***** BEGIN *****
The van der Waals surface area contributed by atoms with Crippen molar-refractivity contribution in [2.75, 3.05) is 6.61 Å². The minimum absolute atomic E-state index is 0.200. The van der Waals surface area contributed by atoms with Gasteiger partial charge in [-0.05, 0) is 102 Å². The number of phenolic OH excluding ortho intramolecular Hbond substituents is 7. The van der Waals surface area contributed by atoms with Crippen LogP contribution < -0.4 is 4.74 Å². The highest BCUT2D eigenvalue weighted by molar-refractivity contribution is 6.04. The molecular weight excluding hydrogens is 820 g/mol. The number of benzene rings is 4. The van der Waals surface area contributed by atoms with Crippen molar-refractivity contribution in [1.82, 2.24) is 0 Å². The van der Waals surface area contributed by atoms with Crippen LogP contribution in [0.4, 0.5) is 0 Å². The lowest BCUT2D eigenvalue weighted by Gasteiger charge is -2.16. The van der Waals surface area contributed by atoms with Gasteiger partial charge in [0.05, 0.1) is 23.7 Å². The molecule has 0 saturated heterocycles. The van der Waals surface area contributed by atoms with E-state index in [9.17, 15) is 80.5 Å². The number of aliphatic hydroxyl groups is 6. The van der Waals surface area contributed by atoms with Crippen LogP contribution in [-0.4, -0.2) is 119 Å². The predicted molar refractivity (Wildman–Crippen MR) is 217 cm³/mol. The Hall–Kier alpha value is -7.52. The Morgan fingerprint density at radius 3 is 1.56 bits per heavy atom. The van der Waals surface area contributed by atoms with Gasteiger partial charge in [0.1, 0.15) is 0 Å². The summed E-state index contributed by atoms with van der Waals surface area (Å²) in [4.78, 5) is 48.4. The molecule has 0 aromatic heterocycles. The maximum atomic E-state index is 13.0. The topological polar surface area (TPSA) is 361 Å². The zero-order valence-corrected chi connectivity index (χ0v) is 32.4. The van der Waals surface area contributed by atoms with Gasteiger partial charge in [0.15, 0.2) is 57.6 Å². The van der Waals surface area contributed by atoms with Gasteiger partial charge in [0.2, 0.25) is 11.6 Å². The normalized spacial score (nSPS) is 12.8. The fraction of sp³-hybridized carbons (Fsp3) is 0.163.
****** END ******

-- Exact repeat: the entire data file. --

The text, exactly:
The van der Waals surface area contributed by atoms with Crippen molar-refractivity contribution in [2.75, 3.05) is 6.61 Å². The minimum absolute atomic E-state index is 0.200. The van der Waals surface area contributed by atoms with Gasteiger partial charge in [-0.05, 0) is 102 Å². The number of phenolic OH excluding ortho intramolecular Hbond substituents is 7. The van der Waals surface area contributed by atoms with Crippen LogP contribution < -0.4 is 4.74 Å². The highest BCUT2D eigenvalue weighted by molar-refractivity contribution is 6.04. The molecular weight excluding hydrogens is 820 g/mol. The number of benzene rings is 4. The van der Waals surface area contributed by atoms with Crippen molar-refractivity contribution in [1.82, 2.24) is 0 Å². The van der Waals surface area contributed by atoms with Crippen LogP contribution in [0.4, 0.5) is 0 Å². The lowest BCUT2D eigenvalue weighted by Gasteiger charge is -2.16. The van der Waals surface area contributed by atoms with Gasteiger partial charge in [0.05, 0.1) is 23.7 Å². The molecule has 0 saturated heterocycles. The van der Waals surface area contributed by atoms with E-state index in [9.17, 15) is 80.5 Å². The number of aliphatic hydroxyl groups is 6. The van der Waals surface area contributed by atoms with Crippen LogP contribution in [-0.4, -0.2) is 119 Å². The predicted molar refractivity (Wildman–Crippen MR) is 217 cm³/mol. The Hall–Kier alpha value is -7.52. The Morgan fingerprint density at radius 3 is 1.56 bits per heavy atom. The van der Waals surface area contributed by atoms with Gasteiger partial charge in [0.1, 0.15) is 0 Å². The summed E-state index contributed by atoms with van der Waals surface area (Å²) in [4.78, 5) is 48.4. The molecule has 0 aromatic heterocycles. The maximum atomic E-state index is 13.0. The topological polar surface area (TPSA) is 361 Å². The zero-order valence-corrected chi connectivity index (χ0v) is 32.4. The van der Waals surface area contributed by atoms with Gasteiger partial charge in [0.15, 0.2) is 57.6 Å². The van der Waals surface area contributed by atoms with Gasteiger partial charge in [0.2, 0.25) is 11.6 Å². The normalized spacial score (nSPS) is 12.8. The fraction of sp³-hybridized carbons (Fsp3) is 0.163.